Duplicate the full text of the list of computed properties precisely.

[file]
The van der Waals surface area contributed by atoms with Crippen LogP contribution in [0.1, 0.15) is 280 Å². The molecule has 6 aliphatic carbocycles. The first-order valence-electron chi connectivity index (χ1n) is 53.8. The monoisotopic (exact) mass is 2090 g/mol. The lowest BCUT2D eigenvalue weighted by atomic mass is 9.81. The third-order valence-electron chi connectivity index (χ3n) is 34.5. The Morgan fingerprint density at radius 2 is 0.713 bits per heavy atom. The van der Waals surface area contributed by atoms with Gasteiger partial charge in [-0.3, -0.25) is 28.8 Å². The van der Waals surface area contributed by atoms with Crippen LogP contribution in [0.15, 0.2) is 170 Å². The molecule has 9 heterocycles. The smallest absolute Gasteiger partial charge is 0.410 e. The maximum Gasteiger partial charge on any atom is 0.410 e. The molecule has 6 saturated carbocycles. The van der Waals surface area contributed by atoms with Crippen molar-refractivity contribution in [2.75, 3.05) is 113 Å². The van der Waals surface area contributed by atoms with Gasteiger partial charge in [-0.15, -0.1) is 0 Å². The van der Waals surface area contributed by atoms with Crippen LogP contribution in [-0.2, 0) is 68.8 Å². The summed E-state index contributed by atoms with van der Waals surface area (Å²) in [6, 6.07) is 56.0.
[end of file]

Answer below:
The van der Waals surface area contributed by atoms with Crippen LogP contribution in [0.1, 0.15) is 280 Å². The molecule has 6 aliphatic carbocycles. The first-order valence-electron chi connectivity index (χ1n) is 53.8. The monoisotopic (exact) mass is 2090 g/mol. The lowest BCUT2D eigenvalue weighted by atomic mass is 9.81. The third-order valence-electron chi connectivity index (χ3n) is 34.5. The Morgan fingerprint density at radius 2 is 0.713 bits per heavy atom. The van der Waals surface area contributed by atoms with Gasteiger partial charge in [-0.3, -0.25) is 28.8 Å². The van der Waals surface area contributed by atoms with Crippen LogP contribution in [0.15, 0.2) is 170 Å². The molecule has 9 heterocycles. The smallest absolute Gasteiger partial charge is 0.410 e. The maximum Gasteiger partial charge on any atom is 0.410 e. The molecule has 6 saturated carbocycles. The van der Waals surface area contributed by atoms with Crippen molar-refractivity contribution in [2.75, 3.05) is 113 Å². The van der Waals surface area contributed by atoms with Gasteiger partial charge in [-0.15, -0.1) is 0 Å². The van der Waals surface area contributed by atoms with Crippen LogP contribution in [-0.2, 0) is 68.8 Å². The summed E-state index contributed by atoms with van der Waals surface area (Å²) in [6, 6.07) is 56.0.